Indonesians make art out of bread and meses

Most of us have probably already lost count of the number of days we’ve spent indoors. But COVID-19 hasn’t gone away, so there’s no real choice other than to deal with cabin fever head on.

With nowhere to go – except maybe the grocery store – and plenty of time at our disposal, at this point, we have most likely settled on a specific quarantine hobby. Some might have turned to video games, others to yoga, or even art or baking.

But a number of Indonesian netizens have decided to cope with the loneliness and boredom of quarantine by making masterpieces out of bread and meses, or chocolate sprinkles. The results will make you see these two common ingredients in a new light.

Quarantine art made out of bread and chocolate sprinkles

Indonesians love chocolate sprinkles, or meses as they are usually referred to here. They give an interesting texture to soft bread, and anyone of any age can enjoy it for breakfast or as a snack. It’s definitely tasty, but it’s not exactly what you would call special.

But we are living in interesting times, and we are seeing the things we took for granted from a different perspective – including good ol’ meses on bread.

Abstract art made from bread and meses
Image credit: @MRTNZIG_

A photo of a slice of bread topped with perfectly arranged meses was posted by Twitter user @MRTNZIG_ and of course it immediately went viral. It looked so pretty that one would think it was made just for show, but the half-eaten masterpiece shown in the post following it proved that it was not.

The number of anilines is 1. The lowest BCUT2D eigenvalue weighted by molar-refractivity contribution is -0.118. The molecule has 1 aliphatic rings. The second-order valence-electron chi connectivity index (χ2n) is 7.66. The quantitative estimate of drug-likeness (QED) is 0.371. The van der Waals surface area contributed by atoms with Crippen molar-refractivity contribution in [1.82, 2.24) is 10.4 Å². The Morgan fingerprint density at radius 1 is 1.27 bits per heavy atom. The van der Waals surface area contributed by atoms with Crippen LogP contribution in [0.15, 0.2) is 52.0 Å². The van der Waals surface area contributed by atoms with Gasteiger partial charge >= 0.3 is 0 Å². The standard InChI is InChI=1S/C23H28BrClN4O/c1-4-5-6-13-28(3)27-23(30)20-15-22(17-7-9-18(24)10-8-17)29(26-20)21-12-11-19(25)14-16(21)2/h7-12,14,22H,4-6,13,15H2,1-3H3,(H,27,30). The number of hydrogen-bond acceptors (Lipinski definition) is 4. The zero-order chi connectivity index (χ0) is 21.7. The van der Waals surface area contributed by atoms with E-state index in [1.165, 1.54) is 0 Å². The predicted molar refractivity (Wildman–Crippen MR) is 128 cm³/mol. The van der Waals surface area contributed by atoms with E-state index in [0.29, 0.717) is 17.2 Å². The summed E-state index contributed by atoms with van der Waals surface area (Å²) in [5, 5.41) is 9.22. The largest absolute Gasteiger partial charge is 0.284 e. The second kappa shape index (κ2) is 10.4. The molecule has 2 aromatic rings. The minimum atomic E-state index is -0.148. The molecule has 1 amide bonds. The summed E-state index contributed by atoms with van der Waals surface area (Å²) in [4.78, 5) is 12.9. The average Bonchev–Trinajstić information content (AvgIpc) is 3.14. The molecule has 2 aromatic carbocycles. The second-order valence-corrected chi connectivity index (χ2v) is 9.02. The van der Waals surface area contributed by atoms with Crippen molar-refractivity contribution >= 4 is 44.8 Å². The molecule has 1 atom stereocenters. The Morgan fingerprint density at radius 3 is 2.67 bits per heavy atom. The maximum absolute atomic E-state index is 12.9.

Abstract art made from bread and meses, half eatenImage credit: @MRTNZIG_

Meses and bread know no age restrictions, but the combo might remind many Indonesians of their packed lunch as a child. Twitter user @FOOD_FESS uploaded a photo that sent netizens down memory lane. 

Meses landscape drawing on bread
Image credit: @FOOD_FESS

Unlike the abstract masterpiece by @MRTNZIG_, this one features a stereotypical landscape, with mountains, a paddy field and birds, that Indonesian children used to be asked to draw at school.

Meses and bread art to honor fallen healthcare workers
Image credit: @PutuWardhani

Another user jumped on the bread art bandwagon to honor the healthcare workers who passed away on duty. @PutuWardhani used meses to “draw” impressive portraits of some of the doctors’ faces.

At the end of the day, bread is bread, or is it?

Normal bread with meses
Image adapted from: @budakyesus

Every trend is bound to meet criticism in some shape of form – even if it’s just for laughs. Twitter user @budakyesus uploaded a photo of what she thinks bread with meses should look like to remind netizens of the popular food’s original form.

Tweet by @budakjesus
Image adapted from: @budakyesus

Her tweet can be translated to, “I’m making you see bread and meses in the right way again.”

Meses-on-bread art during quarantine

Even if you’re not one to spend hours perfecting this new “bread art” trend, you now know at least that people’s creativity knows no bounds, especially when they feel like they have too much time on their hands. The quarantine bread art trend proves that bread isn’t just bread, but it can be an edible canvas too.

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Cover image adapted from: @MRTNZIG_

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